Early Wynn

Early Wynn Jr. (January 6, 1920 – April 4, 1999), nicknamed "Gus", was an American professional baseball right-handed pitcher. He played in Major League Baseball (MLB) for the Washington Senators, Cleveland Indians, and Chicago White Sox, during his 23-year MLB career. Wynn was identified as one of the most intimidating pitchers in the game, having combined his powerful fastball with a hard attitude toward batters. He was inducted into the Baseball Hall of Fame in 1972.

Early Wynn
Wynn in 1960
Born: (1920-01-06)January 6, 1920
Hartford, Alabama
Died: April 4, 1999(1999-04-04) (aged 79)
Venice, Florida
Batted: Switch Threw: Right
MLB debut
September 13, 1939, for the Washington Senators
Last MLB appearance
September 13, 1963, for the Cleveland Indians
MLB statistics
Win–loss record300–244
Earned run average3.54
Career highlights and awards
Member of the National
Baseball Hall of Fame
Vote76% (fourth ballot)

Wynn signed with the Senators at the age of 17, deciding to forego completing his high school education, in pursuit of a baseball career. He spent a couple of seasons in Minor League Baseball (MiLB), achieving a brief MLB stint in 1939. Wynn returned to the big leagues in 1941, pitching his first full MLB season in 1942. Wynn missed all of 1945 and a portion of the 1946 season, while serving in the United States Army during the latter part of World War II.

Wynn was a member of one of baseball's best pitching rotations, along with Bob Feller, Mike Garcia, and Bob Lemon, while with the Indians in the mid-1950s. He won the 1959 Cy Young Award, beginning to rely more heavily on the knuckleball, as the velocity of his pitches declined. Wynn retired following the 1963 season. He finished with exactly 300 career wins, having spent the last several months of his career in pursuit of that win.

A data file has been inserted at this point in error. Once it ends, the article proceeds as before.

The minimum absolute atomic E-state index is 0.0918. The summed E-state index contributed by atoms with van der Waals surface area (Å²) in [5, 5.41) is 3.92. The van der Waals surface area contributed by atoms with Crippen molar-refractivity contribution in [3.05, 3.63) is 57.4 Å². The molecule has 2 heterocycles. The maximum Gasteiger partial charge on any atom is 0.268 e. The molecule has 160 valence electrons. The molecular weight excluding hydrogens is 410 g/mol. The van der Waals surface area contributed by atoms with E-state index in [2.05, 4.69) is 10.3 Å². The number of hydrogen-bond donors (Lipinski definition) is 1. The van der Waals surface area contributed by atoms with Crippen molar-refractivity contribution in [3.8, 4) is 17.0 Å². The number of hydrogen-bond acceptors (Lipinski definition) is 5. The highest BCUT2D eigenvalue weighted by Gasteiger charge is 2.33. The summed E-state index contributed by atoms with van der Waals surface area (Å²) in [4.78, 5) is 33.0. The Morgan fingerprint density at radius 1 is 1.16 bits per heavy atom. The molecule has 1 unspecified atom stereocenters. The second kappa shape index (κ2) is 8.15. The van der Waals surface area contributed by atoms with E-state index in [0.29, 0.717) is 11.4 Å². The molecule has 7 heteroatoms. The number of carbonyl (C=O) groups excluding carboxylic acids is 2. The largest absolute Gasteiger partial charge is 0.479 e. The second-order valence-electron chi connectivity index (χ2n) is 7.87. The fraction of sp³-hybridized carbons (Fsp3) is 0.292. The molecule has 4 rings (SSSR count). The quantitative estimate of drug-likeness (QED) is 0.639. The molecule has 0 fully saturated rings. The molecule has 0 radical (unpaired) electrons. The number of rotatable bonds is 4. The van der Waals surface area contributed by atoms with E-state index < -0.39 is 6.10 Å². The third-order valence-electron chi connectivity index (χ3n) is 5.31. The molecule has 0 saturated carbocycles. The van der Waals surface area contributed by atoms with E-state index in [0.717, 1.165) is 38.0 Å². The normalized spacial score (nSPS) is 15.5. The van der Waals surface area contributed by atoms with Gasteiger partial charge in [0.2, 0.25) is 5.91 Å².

Wynn served as a coach and broadcaster in the big leagues, after his retirement as a player. In 1999, he was included on The Sporting News list of the 100 greatest players in baseball history. Wynn died that year in an assisted living facility following heart-related problems and a stroke.

Early life

Wynn was born January 6, 1920,[1] in Hartford, Alabama, the son of Blanche Wynn and Early Wynn Sr., an automobile mechanic and former semipro baseball player. He excelled at both football and baseball in high school. As a sophomore, Wynn was about to become the top running back at his school when he suffered a broken leg on a punt return. The injury forced him out of football and focused his attention on baseball. Wynn later described it as "my best break ever."[2]

When he was a teenager, Wynn attended a tryout session in Florida for the Washington Senators. He impressed Senators coach Clyde Milan enough that the organization offered him a minor league contract.[3] Wynn signed with Washington for $100 per month and decided not to finish high school.[4] Between 1937 and 1939, Wynn pitched minor league baseball in the Florida State League and the Piedmont League.[5]

MLB career

Early career

Wynn made his MLB debut in 1939, appearing in only three games before returning to the minor leagues for 1940. He made it back to the major leagues in 1941, starting five games, completing four of them and finishing with a 3-1 win-loss record.[6] Wynn was named to Washington's four-man pitching rotation in 1942.[3] He pitched 30 games that season, finishing with a 10-16 record and a 5.12 earned run average (ERA). The next season, in 37 games, he finished 18-12 with a 2.91 ERA. He led the league in losses in 1944, compiling an 8-17 record.[6]

Wynn joined the United States Army in 1944, going to the Philippines to serve in World War II.[5] Though he missed the 1945 major league season, Wynn played with a Pacific Army team known as the Manila Dodgers.[7]

He returned to the United States in June 1946 and rejoined the Senators.[8] In 17 games that year, he finished with an 8-5 record. He pitched 33 games the next year and earned a decision in almost every game, totaling 17 wins with 15 losses. Wynn made the 1947 AL All-Star squad (did not pitch)[9] for the first time as a replacement for an injured Bob Feller. In 1948, Wynn struggled to an 8-19 record with a 5.82 ERA, giving up a league-high 128 earned runs.[6]